Backgrounder: The decades-old Palestinian-Israeli conflict

In one of the most serious escalations in years, Saturday’s conflicts between Palestinian armed groups and Israel have caused massive casualties on both sides.

The latest outbreak, initiated by a surprise attack on Israel by the Gaza-based Palestinian armed movement Hamas, comes after decades of a relentless conflict between Palestinians and Israelis that has killed thousands of people, a stalled peace process and an undermined two-state solution.

Here are five things you need to know to understand the decades-old conflict.

1. What are the Occupied Palestinian Territories?

The term “Occupied Palestinian Territories” refers to Palestinian lands occupied by Israel since the 1967 Middle East war. Israel seized the West Bank, along with East Jerusalem and the Gaza Strip in the war and has maintained control over these territories despite international criticism.

According to the Oslo Accords signed between Israel and the Palestinians in 1993, the West Bank was divided into three areas, with Area A under full security and administrative control of the Palestinian Authority (PA), Area B under joint Israeli security control and PA administrative rule, while Area C under full Israeli control.

Since then, the Palestinians have complained of the difficulty of obtaining building permits in Area C of the West Bank and East Jerusalem, due to what are deemed “impossible” conditions imposed by Israel for that purpose.

2. What is Hamas?

Founded in 1987, Hamas has run the Gaza Strip since 2007, after a brief civil war with forces loyal to the Fatah movement led by Palestinian President Mahmoud Abbas, who is based in the West Bank and also heads the Palestine Liberation Organization (PLO).

The Hamas takeover of Gaza followed its win in Palestinian parliamentary elections in 2006. Hamas accused Abbas of conspiring against it. Abbas described what happened as a coup.

Since then, there have been numerous rounds of conflict with Israel, often involving Hamas rocket attacks from Gaza into Israel and Israeli airstrikes and bombardment of Gaza.

Hamas refuses to recognize the state of Israel, and it is designated as a terrorist organization by Israel, the United States, European Union, Canada, Egypt and Japan.

3. Why is Gaza the epicenter of the Palestinian-Israeli conflict?

Gaza, also known as the Gaza Strip, is a territory about 40 kilometers long and 12 kilometers wide bounded by Israel, Egypt and the Mediterranean Sea. It is one of two territories, along with the West Bank, where Palestinians exercise limited self-government.

Israel maintains control of Gaza’s airspace and maritime territory and also enforces a blockade, along with Egypt.

Since Hamas took control of Gaza in 2007, the small, overcrowded enclave has been the focal point in Israel’s military conflict with the Palestinians.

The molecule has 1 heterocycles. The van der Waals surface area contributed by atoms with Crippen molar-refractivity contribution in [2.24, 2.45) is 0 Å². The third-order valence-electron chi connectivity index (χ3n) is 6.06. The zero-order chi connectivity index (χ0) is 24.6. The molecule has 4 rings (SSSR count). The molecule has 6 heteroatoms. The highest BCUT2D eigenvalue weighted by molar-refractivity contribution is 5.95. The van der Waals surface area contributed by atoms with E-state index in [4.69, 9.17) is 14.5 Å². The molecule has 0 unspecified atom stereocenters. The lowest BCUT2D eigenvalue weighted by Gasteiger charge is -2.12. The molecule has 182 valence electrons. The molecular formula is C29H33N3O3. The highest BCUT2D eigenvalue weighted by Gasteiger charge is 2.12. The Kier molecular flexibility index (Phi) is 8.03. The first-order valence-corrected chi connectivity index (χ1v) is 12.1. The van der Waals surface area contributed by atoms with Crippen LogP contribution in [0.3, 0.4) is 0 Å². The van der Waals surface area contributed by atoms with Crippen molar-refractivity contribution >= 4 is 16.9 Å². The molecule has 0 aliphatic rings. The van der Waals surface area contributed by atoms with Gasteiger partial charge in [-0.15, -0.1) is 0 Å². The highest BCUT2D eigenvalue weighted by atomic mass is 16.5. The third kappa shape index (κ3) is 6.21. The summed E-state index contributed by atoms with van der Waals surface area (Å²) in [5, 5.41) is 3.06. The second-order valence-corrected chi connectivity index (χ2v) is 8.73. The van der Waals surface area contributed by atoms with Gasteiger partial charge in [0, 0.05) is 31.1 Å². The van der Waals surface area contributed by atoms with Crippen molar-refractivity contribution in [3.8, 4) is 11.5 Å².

The United Nations estimates that more than 5,200 Gazans have been killed in the sporadic conflicts with Israel. Many of them are children and most died as a result of Israeli air strikes.

4. What are Israeli settlements?

Israeli settlements refer to the civilian Jewish communities Israel has built in occupied Palestinian territories, including East Jerusalem, since the war in 1967. The settlements are largely located in the West Bank.

Most countries deem these settlements illegal. In Resolution 2334 adopted in December 2016, the UN Security Council reaffirmed that Israel’s establishment of settlements had no legal validity, constituting a flagrant violation under international law.

According to the UN, some 700,000 settlers live in 279 settlements across the West Bank and East Jerusalem, up from 520,000 in 2012. More than three million Palestinians who live in the same area are subjected to Israeli military rule that some rights groups say amounts to apartheid.

Israel cites biblical and historical ties to the area and denies it maintains an apartheid policy against Palestinians. Israeli Prime Minister Benjamin Netanyahu said in July that Israeli settlements were not an obstacle to peace with the Palestinians.

5. What is the two-state solution?

The two-state solution is a proposed framework to resolve the conflict between Palestine and Israel by establishing two states for two peoples: Palestine for the Palestinian people and Israel for the Jewish people.

As part of the Oslo Accords signed in 1993, the Israeli government and the PLO agreed on a plan to implement the two-state solution, leading to the establishment of the Palestinian Authority (PA).

In 2002, the UN Security Council adopted Resolution 1397, affirming “a vision of a region where two States, Israel and Palestine, live side by side within secure and recognized borders.”

This global consensus has since become one of the major goals of initiatives to achieve a permanent peace agreement.

In accordance with the internationally-recognized two-state solution, the Palestinians seek to establish their own independent state based on the pre-1967 borders with East Jerusalem as its capital.

Read more:

Live updates over the Palestinian-Israeli clash

News analysis: Why has the Palestine-Israel conflict erupted now?

(Cover: People standing on a rooftop watch as a ball of fire and smoke rises above a building in Gaza City during an Israeli air strike, October 7, 2023. /CFP)

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